How to Flame Paint Copper

flame painting copper tutorial
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Flame painting copper is a real art form, but you can get nice results even as a beginner. It is a great way to create something beautiful in a very short time and get a feeling of accomplishment. 

Clean Your Copper

Start your experiment with clean copper. You will get better color results on “new” copper versus recycled pieces.  The copper piece to be flame colored should be evenly clean and free of any oils.

You can use sandpaper in different grits (end with 600 or higher), I use a buffing wheel and then finish the piece with hand buffing using steel wool. If you have grease stains, clean them off with soap and water or abrasive cleaners like Bon Ami, or baking soda. Then proceed to buffing. (Of course torching the piece will clean impurities off, but then you have to buff it shiny again.)

Flame Painting Facts

Copper goes through a series of color changes when it is heated. This order is pretty much the same every time, but there are environmental factors that affect the color results. Probably the biggest changes come from changes in humidity, you will note that you get different colors on a rainy day than on a dry sunny day! Even changes depending what time of day it is. How fun! And challenging. See the video for the full process.

flame painting copper

There are varying opinions on heating the copper for color. I believe most experts go with the “double heat” method, meaning you heat the entire piece first so it goes through all the color changes once and ends up dull looking “purple haze”. Let the copper cool and then start flame painting. Some people just go for painting the colors right away, or use quenching in water in between. It is an art of practice and experimentation and you will get differing opinions. My suggestion would be, do the preheat, let cool and then paint. I sometimes use the quenching method to get textural patina effects. I have noticed that when you quench and heat the same piece several times over, it will start creating something I call “patina swirls” that remain on the surface. For this mermaid tail design, that effect seemed to add more interest to the jewelry piece.

flame painting copper - you need a propane torch and clean copper
All you need is a simple propane micro torch (you might already have one for cooking!)
Various clear coats

Protecting the Flame Painted Finish

You will want to clear coat your flamed artwork after you are done to preserve the colors. (As you know copper tarnishes quickly in nature – just look at the Statue of Liberty…) There are various clear coats from hardware store spray to special jewelry coatings. Some people use renaissance wax, but it doesn’t last for a very long time or seal the copper properly. Spray coats work great for beginners and they can last for a long time, depending on use. (spray about three thin coats). I use Protectaclear by Everbrite – it is a special clear coat that is very durable, but is is also a bit more expensive.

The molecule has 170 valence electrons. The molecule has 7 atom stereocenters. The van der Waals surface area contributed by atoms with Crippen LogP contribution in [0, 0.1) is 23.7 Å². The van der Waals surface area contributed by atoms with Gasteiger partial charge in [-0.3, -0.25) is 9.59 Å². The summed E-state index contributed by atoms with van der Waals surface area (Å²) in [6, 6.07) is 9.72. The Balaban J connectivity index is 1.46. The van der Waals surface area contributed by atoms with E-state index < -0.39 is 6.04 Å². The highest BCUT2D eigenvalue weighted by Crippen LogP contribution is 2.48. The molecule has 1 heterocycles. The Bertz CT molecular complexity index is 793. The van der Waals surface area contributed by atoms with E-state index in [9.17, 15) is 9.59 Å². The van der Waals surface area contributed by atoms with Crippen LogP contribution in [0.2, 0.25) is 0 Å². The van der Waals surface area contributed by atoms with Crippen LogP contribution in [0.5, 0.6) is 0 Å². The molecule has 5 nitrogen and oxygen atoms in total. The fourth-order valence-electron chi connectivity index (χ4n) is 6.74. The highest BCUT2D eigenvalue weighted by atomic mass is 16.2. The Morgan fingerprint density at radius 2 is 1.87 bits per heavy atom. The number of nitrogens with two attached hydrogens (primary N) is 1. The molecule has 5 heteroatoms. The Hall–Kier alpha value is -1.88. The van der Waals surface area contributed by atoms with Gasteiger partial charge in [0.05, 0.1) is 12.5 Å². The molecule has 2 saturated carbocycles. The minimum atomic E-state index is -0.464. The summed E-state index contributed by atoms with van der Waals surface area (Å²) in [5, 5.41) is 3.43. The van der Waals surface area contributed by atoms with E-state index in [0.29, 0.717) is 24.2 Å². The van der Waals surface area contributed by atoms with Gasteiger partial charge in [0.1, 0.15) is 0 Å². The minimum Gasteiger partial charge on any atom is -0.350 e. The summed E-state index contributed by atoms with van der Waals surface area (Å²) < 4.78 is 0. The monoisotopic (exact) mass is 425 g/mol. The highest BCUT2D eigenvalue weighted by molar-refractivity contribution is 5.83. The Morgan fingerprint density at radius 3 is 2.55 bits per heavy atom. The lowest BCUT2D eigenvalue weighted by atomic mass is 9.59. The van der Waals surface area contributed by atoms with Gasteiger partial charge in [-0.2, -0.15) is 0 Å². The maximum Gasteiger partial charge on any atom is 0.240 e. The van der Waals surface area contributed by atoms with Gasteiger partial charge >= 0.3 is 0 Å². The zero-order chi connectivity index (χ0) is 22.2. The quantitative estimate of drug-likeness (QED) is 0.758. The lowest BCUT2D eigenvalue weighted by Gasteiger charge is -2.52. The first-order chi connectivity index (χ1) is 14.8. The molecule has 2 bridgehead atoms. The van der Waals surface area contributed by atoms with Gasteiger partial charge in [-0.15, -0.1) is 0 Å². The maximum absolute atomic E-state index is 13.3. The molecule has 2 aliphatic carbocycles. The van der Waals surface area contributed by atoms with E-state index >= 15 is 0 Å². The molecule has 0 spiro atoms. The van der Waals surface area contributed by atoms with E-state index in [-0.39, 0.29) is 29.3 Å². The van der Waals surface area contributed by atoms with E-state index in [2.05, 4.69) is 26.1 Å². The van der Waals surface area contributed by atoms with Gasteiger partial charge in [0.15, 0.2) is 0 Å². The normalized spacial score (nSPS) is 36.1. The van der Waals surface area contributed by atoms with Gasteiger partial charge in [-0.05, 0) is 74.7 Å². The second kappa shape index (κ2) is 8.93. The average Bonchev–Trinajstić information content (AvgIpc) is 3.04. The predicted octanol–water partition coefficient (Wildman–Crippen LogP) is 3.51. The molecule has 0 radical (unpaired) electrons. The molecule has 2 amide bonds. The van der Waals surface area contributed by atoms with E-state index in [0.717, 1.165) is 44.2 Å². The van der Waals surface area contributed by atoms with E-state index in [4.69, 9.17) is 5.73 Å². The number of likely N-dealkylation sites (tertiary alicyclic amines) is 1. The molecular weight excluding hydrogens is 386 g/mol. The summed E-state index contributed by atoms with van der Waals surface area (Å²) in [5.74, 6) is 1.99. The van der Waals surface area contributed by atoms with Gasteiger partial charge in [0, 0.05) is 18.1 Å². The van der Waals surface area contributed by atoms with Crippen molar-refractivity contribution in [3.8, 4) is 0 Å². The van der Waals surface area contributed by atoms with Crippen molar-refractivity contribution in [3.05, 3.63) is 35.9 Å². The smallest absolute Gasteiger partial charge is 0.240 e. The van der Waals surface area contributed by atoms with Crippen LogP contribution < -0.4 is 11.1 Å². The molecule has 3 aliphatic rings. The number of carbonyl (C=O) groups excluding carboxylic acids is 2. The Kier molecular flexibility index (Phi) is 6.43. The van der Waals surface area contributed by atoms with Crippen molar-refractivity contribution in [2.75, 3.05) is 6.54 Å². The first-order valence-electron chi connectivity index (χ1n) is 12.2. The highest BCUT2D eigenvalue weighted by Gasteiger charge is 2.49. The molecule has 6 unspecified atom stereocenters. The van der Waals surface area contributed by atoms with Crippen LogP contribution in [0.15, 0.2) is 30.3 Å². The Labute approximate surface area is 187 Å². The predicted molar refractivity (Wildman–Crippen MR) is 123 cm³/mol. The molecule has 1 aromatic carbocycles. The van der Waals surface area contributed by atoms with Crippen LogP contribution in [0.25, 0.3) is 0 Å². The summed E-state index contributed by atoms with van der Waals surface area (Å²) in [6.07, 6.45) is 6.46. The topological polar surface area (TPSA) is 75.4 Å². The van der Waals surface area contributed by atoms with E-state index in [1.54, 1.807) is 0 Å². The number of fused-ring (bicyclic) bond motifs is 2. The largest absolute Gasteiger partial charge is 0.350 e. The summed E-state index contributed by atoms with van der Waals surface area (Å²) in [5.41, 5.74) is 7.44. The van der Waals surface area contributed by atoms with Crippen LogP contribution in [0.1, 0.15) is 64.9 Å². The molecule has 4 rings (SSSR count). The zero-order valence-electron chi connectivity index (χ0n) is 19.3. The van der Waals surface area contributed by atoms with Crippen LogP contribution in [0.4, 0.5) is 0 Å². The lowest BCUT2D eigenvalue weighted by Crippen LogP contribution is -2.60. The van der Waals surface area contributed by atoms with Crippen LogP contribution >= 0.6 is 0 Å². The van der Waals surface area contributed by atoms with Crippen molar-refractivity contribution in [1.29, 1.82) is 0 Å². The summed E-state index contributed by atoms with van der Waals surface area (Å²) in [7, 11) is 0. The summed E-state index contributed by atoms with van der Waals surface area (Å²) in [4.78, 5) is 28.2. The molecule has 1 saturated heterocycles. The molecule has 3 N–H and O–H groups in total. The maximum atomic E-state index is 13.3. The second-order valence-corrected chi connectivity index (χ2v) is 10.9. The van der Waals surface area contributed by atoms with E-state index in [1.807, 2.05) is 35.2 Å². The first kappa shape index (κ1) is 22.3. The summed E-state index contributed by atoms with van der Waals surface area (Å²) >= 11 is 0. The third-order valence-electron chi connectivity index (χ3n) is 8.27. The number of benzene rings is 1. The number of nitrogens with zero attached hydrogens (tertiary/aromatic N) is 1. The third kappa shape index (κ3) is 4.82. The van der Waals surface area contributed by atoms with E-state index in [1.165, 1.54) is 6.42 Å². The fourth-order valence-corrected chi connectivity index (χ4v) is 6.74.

Flame painting is a wonderful hobby – the results are always unique and there are no limits! (at least I don’t think so…) It is very rewarding to get a result you could not believe possible with flame only. So start experimenting!

Mermaid tail flame painted earrings
Flame painted Ginkgo earrings
Mermaid tail flame painted copper earrings
Flame painted mermaid tail earrings
Fused Northern lights earrings
Fused Northern lights earrings

30 thoughts on “How to Flame Paint Copper

  1. Nathaniel DeYoung says:

    This is so cool! What type of torch setup are you using? I have never done this before but really want to try it!

    • Mari says:

      Hi! It’s just a standard handheld butane torch. You don’t need a lot of heat for simple flame painting. If you want to get more detailed then you could benefit from a jeweler’s torch with special tips. It’s fun, just experiment!

    • Kathie f. says:

      I tried following directions but never got the intense colors, did i do something wrong or just not do enough. With jeweler’s torch- low flame? Or? Thank you so much i am anxious to try again. Kathie

      • Mari says:

        Most often the reason is the copper is too hot. Especially with smaller pieces it overheats very quickly. Also, keep in mind the weather conditions, some days you get certain colors, other days it’s just not happening. I would keep experimenting (that is really the key), you can try it on the same piece as many times as you wish. Copper doesn’t get “ruined” with flaming it. Not sure what type of bit is on your jeweler’s torch – it might be hotter than you need. (This is why I use the basic butane torch for small jewelry pieces.) If you see the colors getting “dull” no matter what you do, the metal is too hot. Let it cool and start over, and remember to let it cool in between when you apply heat to paint more. Experimenting is one of the best parts with flame painting, you get a feel for it the more you practice!

    • Mari says:

      Many different gauges will work, I mostly work between 22- 26 gauge. It’s really more about applying the heat, not letting the metal to over heat (And you can imagine thinner metal will heat quicker than a thicker gauge.) Also, if you have a bigger piece it will stay cooler for longer for flame painting, with a thinner and smaller pieces you are always having to try to cool the piece enough.